• Post Reply
  • Bookmark Topic Watch Topic
  • New Topic

Playing with castable refractory

 
Michael Newby
gardener
Pie
Posts: 634
Location: Mount Shasta, CA Zone 8a Mediterranean climate
106
books chicken duck forest garden greening the desert hugelkultur trees woodworking
  • Mark post as helpful
  • send pies
  • Quote
  • Report post to moderator
While it's not technically for a rocket stove, I thought I would share my experiences using castable refractory cement. This mold and casting are for a high temp forge but I plan on using the exact same techniques to cast rocket stove parts.

I was using Kast-O-Lite 3000 from a Portland OR supplier that you can buy from through e-bay.

For the mold I used 5/8" plywood with one smooth side (can't remember the trade term for that) and one 10' 2x6 ripped on a tablesaw to the depth I wanted the refractory panels - in this case 2". I then wrapped all the separate mold pieces with the thin plastic sheeting you can get from most hardware stores. I basically wrapped them like I would a present, using duct tape and making sure that the taped edges weren't going to be exposed to the refractory surface. Once all surfaces were wrapped I assembled the whole thing using deck screws. With all the pieces screwed into place so that they were pretty sturdy I ran a small bead of caulking along all the seams to ensure a water-tight seal.

Refractory Mold - Bare.jpg
[Thumbnail for Refractory Mold - Bare.jpg]
Mold layout before assembly
Refractory Mold Assembled.jpg
[Thumbnail for Refractory Mold Assembled.jpg]
Mold all assembled and caulked
 
Michael Newby
gardener
Pie
Posts: 634
Location: Mount Shasta, CA Zone 8a Mediterranean climate
106
books chicken duck forest garden greening the desert hugelkultur trees woodworking
  • Mark post as helpful
  • send pies
  • Quote
  • Report post to moderator
Once the caulking had cured I coated all the mold surfaces with a thin coat of veggie oil - just wiped it on with a paper towel then used another to wipe up the excess, leaving only a thin film.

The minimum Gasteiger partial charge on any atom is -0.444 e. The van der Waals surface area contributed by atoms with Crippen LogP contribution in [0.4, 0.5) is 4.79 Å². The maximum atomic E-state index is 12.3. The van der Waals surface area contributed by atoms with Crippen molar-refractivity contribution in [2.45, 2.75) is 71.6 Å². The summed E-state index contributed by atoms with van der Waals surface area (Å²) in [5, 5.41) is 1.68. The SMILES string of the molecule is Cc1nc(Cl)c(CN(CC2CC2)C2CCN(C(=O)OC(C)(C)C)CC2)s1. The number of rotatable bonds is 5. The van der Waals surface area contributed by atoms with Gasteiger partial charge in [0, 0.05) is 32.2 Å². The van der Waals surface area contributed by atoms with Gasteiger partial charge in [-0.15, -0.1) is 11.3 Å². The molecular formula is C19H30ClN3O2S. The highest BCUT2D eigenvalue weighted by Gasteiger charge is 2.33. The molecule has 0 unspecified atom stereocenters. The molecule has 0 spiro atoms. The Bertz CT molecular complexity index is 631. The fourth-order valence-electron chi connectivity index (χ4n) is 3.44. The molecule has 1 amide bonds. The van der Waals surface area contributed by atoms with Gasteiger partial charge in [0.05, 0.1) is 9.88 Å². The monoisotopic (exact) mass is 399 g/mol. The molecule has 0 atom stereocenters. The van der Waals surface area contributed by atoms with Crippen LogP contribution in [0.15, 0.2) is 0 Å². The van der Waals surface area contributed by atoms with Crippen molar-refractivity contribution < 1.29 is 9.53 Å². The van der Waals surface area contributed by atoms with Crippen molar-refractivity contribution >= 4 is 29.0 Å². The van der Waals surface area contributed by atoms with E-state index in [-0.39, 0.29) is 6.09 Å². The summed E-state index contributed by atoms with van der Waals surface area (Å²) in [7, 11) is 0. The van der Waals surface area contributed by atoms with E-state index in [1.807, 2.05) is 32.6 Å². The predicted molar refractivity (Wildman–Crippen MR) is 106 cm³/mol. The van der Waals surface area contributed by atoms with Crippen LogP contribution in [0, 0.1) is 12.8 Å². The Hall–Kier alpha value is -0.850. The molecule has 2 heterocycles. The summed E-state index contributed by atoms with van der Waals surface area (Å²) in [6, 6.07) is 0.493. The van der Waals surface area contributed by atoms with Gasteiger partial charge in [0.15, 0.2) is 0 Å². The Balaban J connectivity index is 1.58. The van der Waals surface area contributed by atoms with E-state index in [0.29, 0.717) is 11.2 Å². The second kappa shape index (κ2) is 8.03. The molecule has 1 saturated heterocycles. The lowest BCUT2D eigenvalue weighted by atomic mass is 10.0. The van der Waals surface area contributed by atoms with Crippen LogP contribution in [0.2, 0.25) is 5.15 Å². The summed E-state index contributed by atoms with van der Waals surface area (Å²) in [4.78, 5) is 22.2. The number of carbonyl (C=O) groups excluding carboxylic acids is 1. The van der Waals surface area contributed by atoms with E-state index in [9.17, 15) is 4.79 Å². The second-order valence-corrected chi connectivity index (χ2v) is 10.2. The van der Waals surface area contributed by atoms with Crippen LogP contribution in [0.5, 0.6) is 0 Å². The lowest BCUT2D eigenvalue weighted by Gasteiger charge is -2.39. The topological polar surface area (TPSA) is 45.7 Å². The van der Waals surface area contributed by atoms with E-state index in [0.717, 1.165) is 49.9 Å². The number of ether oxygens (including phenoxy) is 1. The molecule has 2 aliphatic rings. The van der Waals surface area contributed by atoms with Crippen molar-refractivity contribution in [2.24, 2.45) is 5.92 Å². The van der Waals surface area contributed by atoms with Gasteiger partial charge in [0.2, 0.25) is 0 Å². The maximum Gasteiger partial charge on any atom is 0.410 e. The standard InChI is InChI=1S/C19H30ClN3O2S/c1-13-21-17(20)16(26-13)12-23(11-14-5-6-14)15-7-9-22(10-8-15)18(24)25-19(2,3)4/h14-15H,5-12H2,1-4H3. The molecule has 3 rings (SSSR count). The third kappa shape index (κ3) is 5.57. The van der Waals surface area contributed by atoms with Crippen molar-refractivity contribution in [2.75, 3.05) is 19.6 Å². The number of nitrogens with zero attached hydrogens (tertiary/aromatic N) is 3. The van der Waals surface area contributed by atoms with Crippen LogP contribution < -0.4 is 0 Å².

Refractory Mold - Oiled.jpg
[Thumbnail for Refractory Mold - Oiled.jpg]
Mold all oiled up and ready for refractory
 
Michael Newby
gardener
Pie
Posts: 634
Location: Mount Shasta, CA Zone 8a Mediterranean climate
106
books chicken duck forest garden greening the desert hugelkultur trees woodworking
  • Mark post as helpful
  • send pies
  • Quote
  • Report post to moderator
If I could only change one thing about the whole process I used, it would be using an actual mixer for mixing the refractory, not a trashcan and shovel! As far as mixing the actual product went I just followed the very thorough instructions that came with the refractory.

To say I poured the refractory would be misleading - the working mixture seemed very dry but the instructions were extremely clear that you should not exceed their threshold for water used in the mix. What I ended up doing was shoveling the mix into the mold then used my fingers and a pencil to pack it into the corners and remove as much air as I could. If I hadn't been stuck doing this whole thing in my living room next to the wood stove (you need at least 60 deg F for proper curing) with my infant daughter sleeping in the next room I would have used an air impact wrench on the sides of the mold to vibrate the whole thing for better settling and air removal. As it was I'm very happy with the results. The instructions say not to trowel the surface smooth to ensure better moisture release but I did use a piece of scrap wood to screed the whole thing for level.

Once the refractory was cast the whole thing was covered with a sheet of plastic and allowed to cure next to the wood stove for about 36 hrs.
Refractory Mold - Filled.jpg
[Thumbnail for Refractory Mold - Filled.jpg]
Refractory cast and ready to be covered
 
Michael Newby
gardener
Pie
Posts: 634
Location: Mount Shasta, CA Zone 8a Mediterranean climate
106